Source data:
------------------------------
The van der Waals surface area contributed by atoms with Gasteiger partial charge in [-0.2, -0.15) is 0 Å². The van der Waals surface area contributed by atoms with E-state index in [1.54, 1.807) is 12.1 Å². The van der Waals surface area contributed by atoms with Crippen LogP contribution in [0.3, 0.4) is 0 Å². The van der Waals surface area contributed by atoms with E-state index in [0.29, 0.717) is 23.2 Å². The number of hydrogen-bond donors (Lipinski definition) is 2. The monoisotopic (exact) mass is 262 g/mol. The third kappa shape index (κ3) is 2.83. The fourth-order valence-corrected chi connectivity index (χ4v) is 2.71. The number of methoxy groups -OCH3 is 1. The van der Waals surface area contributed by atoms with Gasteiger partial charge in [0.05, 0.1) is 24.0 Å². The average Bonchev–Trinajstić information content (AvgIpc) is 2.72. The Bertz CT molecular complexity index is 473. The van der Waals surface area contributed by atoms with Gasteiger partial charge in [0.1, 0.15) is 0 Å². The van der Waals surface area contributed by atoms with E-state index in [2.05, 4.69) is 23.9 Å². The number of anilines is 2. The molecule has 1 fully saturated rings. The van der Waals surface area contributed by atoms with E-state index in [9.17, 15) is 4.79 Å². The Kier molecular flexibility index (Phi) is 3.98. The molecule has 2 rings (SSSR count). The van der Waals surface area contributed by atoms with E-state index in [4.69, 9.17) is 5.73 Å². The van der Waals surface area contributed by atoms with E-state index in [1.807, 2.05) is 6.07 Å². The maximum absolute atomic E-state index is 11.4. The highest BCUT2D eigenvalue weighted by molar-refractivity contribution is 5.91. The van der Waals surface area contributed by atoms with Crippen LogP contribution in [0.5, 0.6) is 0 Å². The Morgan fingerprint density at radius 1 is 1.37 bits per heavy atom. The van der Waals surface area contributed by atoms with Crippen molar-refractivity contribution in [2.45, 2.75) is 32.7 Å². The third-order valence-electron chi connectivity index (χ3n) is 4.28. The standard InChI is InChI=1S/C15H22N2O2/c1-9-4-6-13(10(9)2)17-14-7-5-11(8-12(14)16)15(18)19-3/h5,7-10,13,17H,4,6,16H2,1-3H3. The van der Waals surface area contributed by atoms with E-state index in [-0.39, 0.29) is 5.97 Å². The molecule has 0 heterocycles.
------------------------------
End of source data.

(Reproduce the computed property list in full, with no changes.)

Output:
The van der Waals surface area contributed by atoms with Gasteiger partial charge in [-0.2, -0.15) is 0 Å². The van der Waals surface area contributed by atoms with E-state index in [1.54, 1.807) is 12.1 Å². The van der Waals surface area contributed by atoms with Crippen LogP contribution in [0.3, 0.4) is 0 Å². The van der Waals surface area contributed by atoms with E-state index in [0.29, 0.717) is 23.2 Å². The number of hydrogen-bond donors (Lipinski definition) is 2. The monoisotopic (exact) mass is 262 g/mol. The third kappa shape index (κ3) is 2.83. The fourth-order valence-corrected chi connectivity index (χ4v) is 2.71. The number of methoxy groups -OCH3 is 1. The van der Waals surface area contributed by atoms with Gasteiger partial charge in [0.05, 0.1) is 24.0 Å². The average Bonchev–Trinajstić information content (AvgIpc) is 2.72. The Bertz CT molecular complexity index is 473. The van der Waals surface area contributed by atoms with Gasteiger partial charge in [0.1, 0.15) is 0 Å². The van der Waals surface area contributed by atoms with E-state index in [2.05, 4.69) is 23.9 Å². The number of anilines is 2. The molecule has 1 fully saturated rings. The van der Waals surface area contributed by atoms with E-state index in [9.17, 15) is 4.79 Å². The Kier molecular flexibility index (Phi) is 3.98. The molecule has 2 rings (SSSR count). The van der Waals surface area contributed by atoms with E-state index in [4.69, 9.17) is 5.73 Å². The van der Waals surface area contributed by atoms with E-state index in [1.807, 2.05) is 6.07 Å². The maximum absolute atomic E-state index is 11.4. The highest BCUT2D eigenvalue weighted by molar-refractivity contribution is 5.91. The van der Waals surface area contributed by atoms with Crippen LogP contribution in [0.5, 0.6) is 0 Å². The Morgan fingerprint density at radius 1 is 1.37 bits per heavy atom. The van der Waals surface area contributed by atoms with Crippen molar-refractivity contribution in [2.45, 2.75) is 32.7 Å². The third-order valence-electron chi connectivity index (χ3n) is 4.28. The standard InChI is InChI=1S/C15H22N2O2/c1-9-4-6-13(10(9)2)17-14-7-5-11(8-12(14)16)15(18)19-3/h5,7-10,13,17H,4,6,16H2,1-3H3. The van der Waals surface area contributed by atoms with E-state index in [-0.39, 0.29) is 5.97 Å². The molecule has 0 heterocycles.